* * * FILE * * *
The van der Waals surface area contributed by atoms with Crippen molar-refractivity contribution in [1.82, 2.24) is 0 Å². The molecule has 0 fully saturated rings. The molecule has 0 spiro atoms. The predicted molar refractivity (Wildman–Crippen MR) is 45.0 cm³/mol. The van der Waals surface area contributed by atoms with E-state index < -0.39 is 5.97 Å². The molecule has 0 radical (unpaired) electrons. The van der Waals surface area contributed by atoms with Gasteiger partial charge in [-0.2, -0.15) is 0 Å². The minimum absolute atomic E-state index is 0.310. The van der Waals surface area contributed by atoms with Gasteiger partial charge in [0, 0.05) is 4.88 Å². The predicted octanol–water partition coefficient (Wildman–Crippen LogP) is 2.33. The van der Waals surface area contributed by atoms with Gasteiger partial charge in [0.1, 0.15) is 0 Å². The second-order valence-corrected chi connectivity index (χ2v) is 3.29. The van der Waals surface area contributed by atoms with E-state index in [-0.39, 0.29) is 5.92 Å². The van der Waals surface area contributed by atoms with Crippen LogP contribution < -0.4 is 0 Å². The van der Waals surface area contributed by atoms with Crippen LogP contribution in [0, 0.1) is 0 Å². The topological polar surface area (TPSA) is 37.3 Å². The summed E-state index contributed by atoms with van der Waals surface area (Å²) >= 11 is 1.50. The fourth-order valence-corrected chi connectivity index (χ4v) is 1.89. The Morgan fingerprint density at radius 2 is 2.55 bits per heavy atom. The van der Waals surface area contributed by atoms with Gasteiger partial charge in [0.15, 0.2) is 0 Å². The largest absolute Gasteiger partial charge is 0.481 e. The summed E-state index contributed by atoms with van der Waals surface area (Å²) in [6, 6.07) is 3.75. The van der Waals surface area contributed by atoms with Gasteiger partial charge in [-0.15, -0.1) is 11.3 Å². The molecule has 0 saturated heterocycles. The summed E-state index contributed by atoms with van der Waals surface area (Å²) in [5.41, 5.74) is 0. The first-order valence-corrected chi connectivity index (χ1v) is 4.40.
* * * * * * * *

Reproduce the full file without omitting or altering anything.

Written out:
The van der Waals surface area contributed by atoms with Crippen molar-refractivity contribution in [1.82, 2.24) is 0 Å². The molecule has 0 fully saturated rings. The molecule has 0 spiro atoms. The predicted molar refractivity (Wildman–Crippen MR) is 45.0 cm³/mol. The van der Waals surface area contributed by atoms with E-state index < -0.39 is 5.97 Å². The molecule has 0 radical (unpaired) electrons. The van der Waals surface area contributed by atoms with Gasteiger partial charge in [-0.2, -0.15) is 0 Å². The minimum absolute atomic E-state index is 0.310. The van der Waals surface area contributed by atoms with Gasteiger partial charge in [0, 0.05) is 4.88 Å². The predicted octanol–water partition coefficient (Wildman–Crippen LogP) is 2.33. The van der Waals surface area contributed by atoms with Gasteiger partial charge in [0.1, 0.15) is 0 Å². The second-order valence-corrected chi connectivity index (χ2v) is 3.29. The van der Waals surface area contributed by atoms with E-state index in [-0.39, 0.29) is 5.92 Å². The van der Waals surface area contributed by atoms with Crippen LogP contribution < -0.4 is 0 Å². The van der Waals surface area contributed by atoms with Crippen LogP contribution in [0, 0.1) is 0 Å². The topological polar surface area (TPSA) is 37.3 Å². The summed E-state index contributed by atoms with van der Waals surface area (Å²) >= 11 is 1.50. The fourth-order valence-corrected chi connectivity index (χ4v) is 1.89. The Morgan fingerprint density at radius 2 is 2.55 bits per heavy atom. The van der Waals surface area contributed by atoms with Gasteiger partial charge in [0.15, 0.2) is 0 Å². The largest absolute Gasteiger partial charge is 0.481 e. The summed E-state index contributed by atoms with van der Waals surface area (Å²) in [6, 6.07) is 3.75. The van der Waals surface area contributed by atoms with Gasteiger partial charge in [-0.15, -0.1) is 11.3 Å². The molecule has 0 saturated heterocycles. The summed E-state index contributed by atoms with van der Waals surface area (Å²) in [5.41, 5.74) is 0. The first-order valence-corrected chi connectivity index (χ1v) is 4.40.